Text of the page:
Dutch Punks Age Gracefully
Portrait of the Ex by Grant Siedlecki
The first time I saw the Ex, they were playing to a crowd of slack-jawed Long Island skinheads who probably wanted to kill them. They were at the Roxy, the club where Madonna had spent nights snorting coke with the Rock Steady Crew fifteen years earlier. And they were opening for Fugazi, I band who I loved totally and completely and who I'd never seen live before. I sort of hated the Ex. When you're nineteen and you're waiting to see your favorite band, you could be forgiven if you didn't want a bunch of middle-aged Dutch anarchists shouting at you about how you should stop buying stuff over tense, jazz-damaged skree. You might not realize how wrong you were for another couple of years.
The Ex takes some getting used to. The band formed in Amsterdam in 1979, the year I was born, and they've spent something like twenty albums developing and refining their ascetic clang. The Ex might be angry and tight-wound, but there's joy in their beats: they ride cowbells relentlessly and repeat their fractious, jittery guitar-lines so often that they become mantras. If they seem monkish and joyless onstage, it's because you're only paying attention to G.W. Sok, the singularly intense singer. Sok's voice is a rigid blurt, and he delivers it standing wire-straight. When he's not singing, he stands off to the side of the stage, intently playing drums on his thighs or clasping his hands and staring at the ground. If you only pay attention to him, though, you're missing the two guitarists bounding around the stage and drummer Katherina grinning huge and howling. Last night's Knitting Factory show was the first time I'd seen the Ex since their bassist left, and so their shifty assault was even more trebly and urgent than usual. But one of their riffs sounded like a decaying Eastern-European waltz, and Katherina took center-stage a couple of times to play martial stand-up drums and wail gorgeously. And when Sok screamed through a megaphone at the end of one long instrumental passage, it felt like a rare and cathartic moment of theatre. The songs are long, and tension never quite becomes release, but the band's rage and alarm are so precise and intuitive that they're somehow comforting. By the end of the hour-long set, all four members' shirts were soaked through with sweat.
I worked the box office at the Knitting Factory a few years ago, and my old boss was at the show last night. He told me a story about how the Ex had played the venue's old Houston Street location years earlier and how a mob of gutterpunk squatters had showed up demanding to be let in for free because the Ex was their band, how the venue's owner just sighed and let all of them in. A band doesn't become anyone's band if it can't do anything other than grim hectoring. Still, I wouldn't be surprised to learn that the people in the Ex grind their teeth in their sleep.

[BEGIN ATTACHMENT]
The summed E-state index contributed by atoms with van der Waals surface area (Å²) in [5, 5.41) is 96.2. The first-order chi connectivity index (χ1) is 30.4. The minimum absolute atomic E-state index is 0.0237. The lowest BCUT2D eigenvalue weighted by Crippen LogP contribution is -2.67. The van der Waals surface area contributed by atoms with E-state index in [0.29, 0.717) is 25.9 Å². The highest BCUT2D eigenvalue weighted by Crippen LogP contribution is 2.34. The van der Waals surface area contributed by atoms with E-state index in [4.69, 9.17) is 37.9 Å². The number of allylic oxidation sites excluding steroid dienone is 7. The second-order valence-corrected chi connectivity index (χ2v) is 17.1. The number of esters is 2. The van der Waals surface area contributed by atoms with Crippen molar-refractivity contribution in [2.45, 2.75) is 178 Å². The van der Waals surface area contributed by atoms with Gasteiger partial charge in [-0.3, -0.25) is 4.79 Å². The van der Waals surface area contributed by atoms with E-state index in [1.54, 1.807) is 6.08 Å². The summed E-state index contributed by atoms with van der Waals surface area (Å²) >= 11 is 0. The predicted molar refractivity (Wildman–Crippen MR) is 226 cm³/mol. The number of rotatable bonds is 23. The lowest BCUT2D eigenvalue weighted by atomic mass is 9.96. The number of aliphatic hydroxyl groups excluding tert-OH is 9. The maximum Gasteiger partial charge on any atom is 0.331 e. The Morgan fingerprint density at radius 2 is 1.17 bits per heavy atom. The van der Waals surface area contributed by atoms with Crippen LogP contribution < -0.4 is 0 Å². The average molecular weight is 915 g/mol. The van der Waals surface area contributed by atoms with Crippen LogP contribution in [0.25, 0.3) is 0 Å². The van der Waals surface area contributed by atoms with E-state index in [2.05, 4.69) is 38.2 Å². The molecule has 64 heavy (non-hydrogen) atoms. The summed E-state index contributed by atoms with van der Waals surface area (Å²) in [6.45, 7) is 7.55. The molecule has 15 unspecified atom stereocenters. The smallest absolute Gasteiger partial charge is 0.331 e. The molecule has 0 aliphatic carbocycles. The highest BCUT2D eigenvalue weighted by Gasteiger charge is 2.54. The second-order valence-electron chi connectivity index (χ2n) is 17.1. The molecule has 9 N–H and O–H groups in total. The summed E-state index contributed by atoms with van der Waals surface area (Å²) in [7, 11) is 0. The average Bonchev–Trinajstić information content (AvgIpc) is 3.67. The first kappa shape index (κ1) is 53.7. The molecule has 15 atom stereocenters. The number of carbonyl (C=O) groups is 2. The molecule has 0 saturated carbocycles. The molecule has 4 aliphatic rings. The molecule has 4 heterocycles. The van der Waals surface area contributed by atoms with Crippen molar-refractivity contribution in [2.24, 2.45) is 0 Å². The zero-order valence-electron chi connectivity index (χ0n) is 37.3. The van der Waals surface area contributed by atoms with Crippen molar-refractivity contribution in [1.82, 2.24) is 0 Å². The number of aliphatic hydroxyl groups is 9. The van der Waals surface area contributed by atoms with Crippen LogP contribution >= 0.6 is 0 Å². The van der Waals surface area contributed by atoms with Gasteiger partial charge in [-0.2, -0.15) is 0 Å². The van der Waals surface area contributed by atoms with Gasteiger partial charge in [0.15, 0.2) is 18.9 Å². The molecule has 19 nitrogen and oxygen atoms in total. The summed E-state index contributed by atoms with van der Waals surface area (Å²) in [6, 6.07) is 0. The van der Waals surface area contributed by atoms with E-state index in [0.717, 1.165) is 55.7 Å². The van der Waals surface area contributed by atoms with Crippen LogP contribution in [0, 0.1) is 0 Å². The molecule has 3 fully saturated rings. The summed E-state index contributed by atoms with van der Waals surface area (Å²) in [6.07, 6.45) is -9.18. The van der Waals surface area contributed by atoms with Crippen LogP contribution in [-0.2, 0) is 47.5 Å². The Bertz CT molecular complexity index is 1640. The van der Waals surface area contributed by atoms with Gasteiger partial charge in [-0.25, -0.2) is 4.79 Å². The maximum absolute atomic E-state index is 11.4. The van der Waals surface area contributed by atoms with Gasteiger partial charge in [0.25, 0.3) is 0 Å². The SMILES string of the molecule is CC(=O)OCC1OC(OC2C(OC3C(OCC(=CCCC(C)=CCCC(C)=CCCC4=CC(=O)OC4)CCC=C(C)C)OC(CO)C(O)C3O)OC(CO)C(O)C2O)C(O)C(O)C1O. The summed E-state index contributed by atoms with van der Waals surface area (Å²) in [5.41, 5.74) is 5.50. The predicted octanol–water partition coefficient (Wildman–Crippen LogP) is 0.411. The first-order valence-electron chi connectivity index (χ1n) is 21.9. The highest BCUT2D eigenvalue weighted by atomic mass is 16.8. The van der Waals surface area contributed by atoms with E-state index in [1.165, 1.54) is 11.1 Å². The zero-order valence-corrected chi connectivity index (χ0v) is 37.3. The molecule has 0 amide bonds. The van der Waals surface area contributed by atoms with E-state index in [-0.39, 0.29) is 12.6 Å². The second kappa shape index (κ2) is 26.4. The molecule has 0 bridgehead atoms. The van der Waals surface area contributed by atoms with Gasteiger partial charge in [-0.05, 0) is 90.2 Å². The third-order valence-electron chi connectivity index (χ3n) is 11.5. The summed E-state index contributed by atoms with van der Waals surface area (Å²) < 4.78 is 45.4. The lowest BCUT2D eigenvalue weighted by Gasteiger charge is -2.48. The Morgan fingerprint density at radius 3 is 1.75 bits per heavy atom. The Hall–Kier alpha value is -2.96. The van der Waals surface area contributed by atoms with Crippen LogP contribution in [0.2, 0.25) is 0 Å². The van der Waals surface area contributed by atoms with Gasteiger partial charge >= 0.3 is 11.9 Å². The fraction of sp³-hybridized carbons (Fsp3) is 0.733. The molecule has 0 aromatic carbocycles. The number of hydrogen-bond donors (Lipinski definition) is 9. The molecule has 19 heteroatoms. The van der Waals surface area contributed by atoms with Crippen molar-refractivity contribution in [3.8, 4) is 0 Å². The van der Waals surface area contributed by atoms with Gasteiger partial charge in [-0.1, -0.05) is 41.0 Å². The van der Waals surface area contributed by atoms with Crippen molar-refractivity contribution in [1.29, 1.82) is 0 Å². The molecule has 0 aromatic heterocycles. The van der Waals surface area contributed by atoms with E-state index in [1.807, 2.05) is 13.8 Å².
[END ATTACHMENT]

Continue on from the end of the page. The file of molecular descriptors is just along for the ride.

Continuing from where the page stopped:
For some reason, DJ /Rupture rests his turntables on rolls of toilet paper, which means they're totally off-balance all the time. I don't know if that makes beat-matching harder for /rupture, but it sure seemed like it when he played his blend of Black Sabbath's "War Pigs" and J-Kwon's "Tipsy" and neither song's tempo came close to matching up with the other. /Rupture overlaid the blend with swarms of drill-n-bass drums and creaky-door sound-effects, and it felt like he was using pop music to attack us, which is pretty much what /Rupture's always done; now that I think about it, Girl Talk sort of stole his whole ground-up pop-culture thing. Some of /Rupture's connections feel warm and effortless, like when he layers Middle-Eastern flutes over dubstep beats. And some of them feel intentionally damaged, like when he played the vocal from "It's Goin' Down " over some weird reggae track and nobody did the Yung Joc motorcycle dance. Either way, it's weirdly exhilarating to see a crowd full of people there to see an ancient art-punk band bugging out to Crime Mob and Justin Timberlake, in blenderized form or no.
Voice review: Andy Beta on DJ /Rupture's Special Gunpowder Voice review: Piotr Orlov on DJ /Rupture at the Knitting Factory Voice review: Jon Caramanica on DJ /Rupture's Gold Teeth Thief
/Rupture might've just been a guy onstage playing records, but his set was about a million percent more interesting than that of openers Aloha, whose fuzzy and vaguely dissonant indie-pop nearly put me to sleep. I liked basically nothing about this band: their busy drumming, their halfassed Chick Corea keyboards, their mewling vocals. But I couldn't bring myself to hate it, either; it was just too boring. I can't fathom what makes a group of guys leave their families at home and travel the country in a cramped van playing that nonsense. If Aloha really wants to get anywhere, they'll have to start grinding their teeth in their sleep.
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